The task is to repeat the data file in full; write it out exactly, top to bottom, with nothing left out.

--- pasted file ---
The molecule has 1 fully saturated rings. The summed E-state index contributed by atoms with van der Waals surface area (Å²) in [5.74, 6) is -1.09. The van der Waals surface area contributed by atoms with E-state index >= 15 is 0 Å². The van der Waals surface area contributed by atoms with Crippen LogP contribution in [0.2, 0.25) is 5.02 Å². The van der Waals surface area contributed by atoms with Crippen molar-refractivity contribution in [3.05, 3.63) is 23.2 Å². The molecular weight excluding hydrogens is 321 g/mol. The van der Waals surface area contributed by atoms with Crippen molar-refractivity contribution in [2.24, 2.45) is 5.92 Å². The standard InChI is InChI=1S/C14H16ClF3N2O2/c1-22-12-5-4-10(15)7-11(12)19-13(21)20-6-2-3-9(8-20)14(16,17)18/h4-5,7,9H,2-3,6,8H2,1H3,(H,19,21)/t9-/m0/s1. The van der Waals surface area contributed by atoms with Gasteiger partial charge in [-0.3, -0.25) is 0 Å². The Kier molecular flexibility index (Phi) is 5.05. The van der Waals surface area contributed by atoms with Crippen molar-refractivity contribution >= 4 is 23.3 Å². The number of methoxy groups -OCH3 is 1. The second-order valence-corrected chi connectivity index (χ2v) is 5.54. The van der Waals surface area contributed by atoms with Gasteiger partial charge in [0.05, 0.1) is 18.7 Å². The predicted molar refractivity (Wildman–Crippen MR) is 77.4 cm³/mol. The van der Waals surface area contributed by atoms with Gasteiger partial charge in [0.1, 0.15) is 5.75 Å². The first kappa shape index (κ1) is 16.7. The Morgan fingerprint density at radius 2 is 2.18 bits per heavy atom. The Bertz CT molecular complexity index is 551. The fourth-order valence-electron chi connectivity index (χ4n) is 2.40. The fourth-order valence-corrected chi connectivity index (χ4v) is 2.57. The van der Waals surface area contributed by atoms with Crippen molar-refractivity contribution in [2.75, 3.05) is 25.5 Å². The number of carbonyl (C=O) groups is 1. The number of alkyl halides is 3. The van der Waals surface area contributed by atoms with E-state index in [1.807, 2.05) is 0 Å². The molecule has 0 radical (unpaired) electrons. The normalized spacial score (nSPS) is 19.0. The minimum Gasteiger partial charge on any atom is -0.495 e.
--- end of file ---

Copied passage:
The molecule has 1 fully saturated rings. The summed E-state index contributed by atoms with van der Waals surface area (Å²) in [5.74, 6) is -1.09. The van der Waals surface area contributed by atoms with E-state index >= 15 is 0 Å². The van der Waals surface area contributed by atoms with Crippen LogP contribution in [0.2, 0.25) is 5.02 Å². The van der Waals surface area contributed by atoms with Crippen molar-refractivity contribution in [3.05, 3.63) is 23.2 Å². The molecular weight excluding hydrogens is 321 g/mol. The van der Waals surface area contributed by atoms with Crippen molar-refractivity contribution in [2.24, 2.45) is 5.92 Å². The standard InChI is InChI=1S/C14H16ClF3N2O2/c1-22-12-5-4-10(15)7-11(12)19-13(21)20-6-2-3-9(8-20)14(16,17)18/h4-5,7,9H,2-3,6,8H2,1H3,(H,19,21)/t9-/m0/s1. The van der Waals surface area contributed by atoms with Gasteiger partial charge in [-0.3, -0.25) is 0 Å². The Kier molecular flexibility index (Phi) is 5.05. The van der Waals surface area contributed by atoms with Crippen molar-refractivity contribution >= 4 is 23.3 Å². The number of methoxy groups -OCH3 is 1. The second-order valence-corrected chi connectivity index (χ2v) is 5.54. The van der Waals surface area contributed by atoms with Gasteiger partial charge in [0.05, 0.1) is 18.7 Å². The predicted molar refractivity (Wildman–Crippen MR) is 77.4 cm³/mol. The van der Waals surface area contributed by atoms with Gasteiger partial charge in [0.1, 0.15) is 5.75 Å². The first kappa shape index (κ1) is 16.7. The Morgan fingerprint density at radius 2 is 2.18 bits per heavy atom. The Bertz CT molecular complexity index is 551. The fourth-order valence-electron chi connectivity index (χ4n) is 2.40. The fourth-order valence-corrected chi connectivity index (χ4v) is 2.57. The van der Waals surface area contributed by atoms with Crippen molar-refractivity contribution in [2.75, 3.05) is 25.5 Å². The number of carbonyl (C=O) groups is 1. The number of alkyl halides is 3. The van der Waals surface area contributed by atoms with E-state index in [1.807, 2.05) is 0 Å². The molecule has 0 radical (unpaired) electrons. The normalized spacial score (nSPS) is 19.0. The minimum Gasteiger partial charge on any atom is -0.495 e.